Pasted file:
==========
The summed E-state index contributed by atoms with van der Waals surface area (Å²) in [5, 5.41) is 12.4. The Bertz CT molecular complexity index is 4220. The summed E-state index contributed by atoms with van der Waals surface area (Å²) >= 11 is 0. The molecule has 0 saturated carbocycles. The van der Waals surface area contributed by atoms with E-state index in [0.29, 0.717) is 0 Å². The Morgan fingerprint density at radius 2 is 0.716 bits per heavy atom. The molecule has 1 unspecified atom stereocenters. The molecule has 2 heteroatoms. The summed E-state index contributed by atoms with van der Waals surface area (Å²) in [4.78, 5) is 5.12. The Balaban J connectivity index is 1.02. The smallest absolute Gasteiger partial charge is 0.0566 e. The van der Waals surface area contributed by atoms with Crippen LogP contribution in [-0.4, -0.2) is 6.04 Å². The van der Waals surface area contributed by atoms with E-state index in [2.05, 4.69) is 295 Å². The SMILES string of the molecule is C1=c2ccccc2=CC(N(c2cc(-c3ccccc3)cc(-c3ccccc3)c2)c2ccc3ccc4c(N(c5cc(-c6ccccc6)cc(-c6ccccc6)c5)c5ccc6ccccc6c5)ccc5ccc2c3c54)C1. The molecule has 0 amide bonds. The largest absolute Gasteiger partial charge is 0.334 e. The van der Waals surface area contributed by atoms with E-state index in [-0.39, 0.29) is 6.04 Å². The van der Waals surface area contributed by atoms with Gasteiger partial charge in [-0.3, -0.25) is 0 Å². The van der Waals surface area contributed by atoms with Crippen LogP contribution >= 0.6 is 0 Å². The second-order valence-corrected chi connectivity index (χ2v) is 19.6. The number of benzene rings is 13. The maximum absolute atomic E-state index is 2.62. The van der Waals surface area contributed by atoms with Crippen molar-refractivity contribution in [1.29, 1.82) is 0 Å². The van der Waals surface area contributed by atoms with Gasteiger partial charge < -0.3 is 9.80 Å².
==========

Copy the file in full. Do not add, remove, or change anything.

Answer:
The summed E-state index contributed by atoms with van der Waals surface area (Å²) in [5, 5.41) is 12.4. The Bertz CT molecular complexity index is 4220. The summed E-state index contributed by atoms with van der Waals surface area (Å²) >= 11 is 0. The molecule has 0 saturated carbocycles. The van der Waals surface area contributed by atoms with E-state index in [0.29, 0.717) is 0 Å². The Morgan fingerprint density at radius 2 is 0.716 bits per heavy atom. The molecule has 1 unspecified atom stereocenters. The molecule has 2 heteroatoms. The summed E-state index contributed by atoms with van der Waals surface area (Å²) in [4.78, 5) is 5.12. The Balaban J connectivity index is 1.02. The smallest absolute Gasteiger partial charge is 0.0566 e. The van der Waals surface area contributed by atoms with Crippen LogP contribution in [-0.4, -0.2) is 6.04 Å². The van der Waals surface area contributed by atoms with E-state index in [2.05, 4.69) is 295 Å². The SMILES string of the molecule is C1=c2ccccc2=CC(N(c2cc(-c3ccccc3)cc(-c3ccccc3)c2)c2ccc3ccc4c(N(c5cc(-c6ccccc6)cc(-c6ccccc6)c5)c5ccc6ccccc6c5)ccc5ccc2c3c54)C1. The molecule has 0 amide bonds. The largest absolute Gasteiger partial charge is 0.334 e. The van der Waals surface area contributed by atoms with E-state index in [-0.39, 0.29) is 6.04 Å². The van der Waals surface area contributed by atoms with Gasteiger partial charge in [-0.3, -0.25) is 0 Å². The van der Waals surface area contributed by atoms with Crippen LogP contribution >= 0.6 is 0 Å². The second-order valence-corrected chi connectivity index (χ2v) is 19.6. The number of benzene rings is 13. The maximum absolute atomic E-state index is 2.62. The van der Waals surface area contributed by atoms with Crippen molar-refractivity contribution in [1.29, 1.82) is 0 Å². The van der Waals surface area contributed by atoms with Gasteiger partial charge < -0.3 is 9.80 Å².